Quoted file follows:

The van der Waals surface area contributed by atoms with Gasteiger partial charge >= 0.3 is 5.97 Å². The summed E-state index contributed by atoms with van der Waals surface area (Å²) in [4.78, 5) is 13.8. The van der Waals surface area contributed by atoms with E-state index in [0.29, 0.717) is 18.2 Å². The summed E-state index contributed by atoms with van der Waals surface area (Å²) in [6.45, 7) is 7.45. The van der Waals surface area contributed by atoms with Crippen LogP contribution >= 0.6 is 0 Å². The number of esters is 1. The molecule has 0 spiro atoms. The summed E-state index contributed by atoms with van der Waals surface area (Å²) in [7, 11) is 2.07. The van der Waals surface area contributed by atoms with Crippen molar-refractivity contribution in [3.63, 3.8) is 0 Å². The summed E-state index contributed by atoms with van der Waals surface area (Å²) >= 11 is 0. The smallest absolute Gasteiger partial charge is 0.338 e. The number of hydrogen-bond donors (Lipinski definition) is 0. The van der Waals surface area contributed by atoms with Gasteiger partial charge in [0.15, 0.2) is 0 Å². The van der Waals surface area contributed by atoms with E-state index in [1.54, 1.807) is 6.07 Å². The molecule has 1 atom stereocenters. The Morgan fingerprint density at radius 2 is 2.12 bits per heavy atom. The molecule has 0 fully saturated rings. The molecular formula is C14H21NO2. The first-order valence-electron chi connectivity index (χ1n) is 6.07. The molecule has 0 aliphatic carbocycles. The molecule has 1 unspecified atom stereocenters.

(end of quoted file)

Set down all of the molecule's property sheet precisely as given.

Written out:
The van der Waals surface area contributed by atoms with Gasteiger partial charge >= 0.3 is 5.97 Å². The summed E-state index contributed by atoms with van der Waals surface area (Å²) in [4.78, 5) is 13.8. The van der Waals surface area contributed by atoms with E-state index in [0.29, 0.717) is 18.2 Å². The summed E-state index contributed by atoms with van der Waals surface area (Å²) in [6.45, 7) is 7.45. The van der Waals surface area contributed by atoms with Crippen LogP contribution >= 0.6 is 0 Å². The number of esters is 1. The molecule has 0 spiro atoms. The summed E-state index contributed by atoms with van der Waals surface area (Å²) in [7, 11) is 2.07. The van der Waals surface area contributed by atoms with Crippen molar-refractivity contribution in [3.63, 3.8) is 0 Å². The summed E-state index contributed by atoms with van der Waals surface area (Å²) >= 11 is 0. The smallest absolute Gasteiger partial charge is 0.338 e. The number of hydrogen-bond donors (Lipinski definition) is 0. The van der Waals surface area contributed by atoms with Gasteiger partial charge in [0.15, 0.2) is 0 Å². The van der Waals surface area contributed by atoms with E-state index in [1.54, 1.807) is 6.07 Å². The molecule has 1 atom stereocenters. The Morgan fingerprint density at radius 2 is 2.12 bits per heavy atom. The molecule has 0 fully saturated rings. The molecular formula is C14H21NO2. The first-order valence-electron chi connectivity index (χ1n) is 6.07. The molecule has 0 aliphatic carbocycles. The molecule has 1 unspecified atom stereocenters.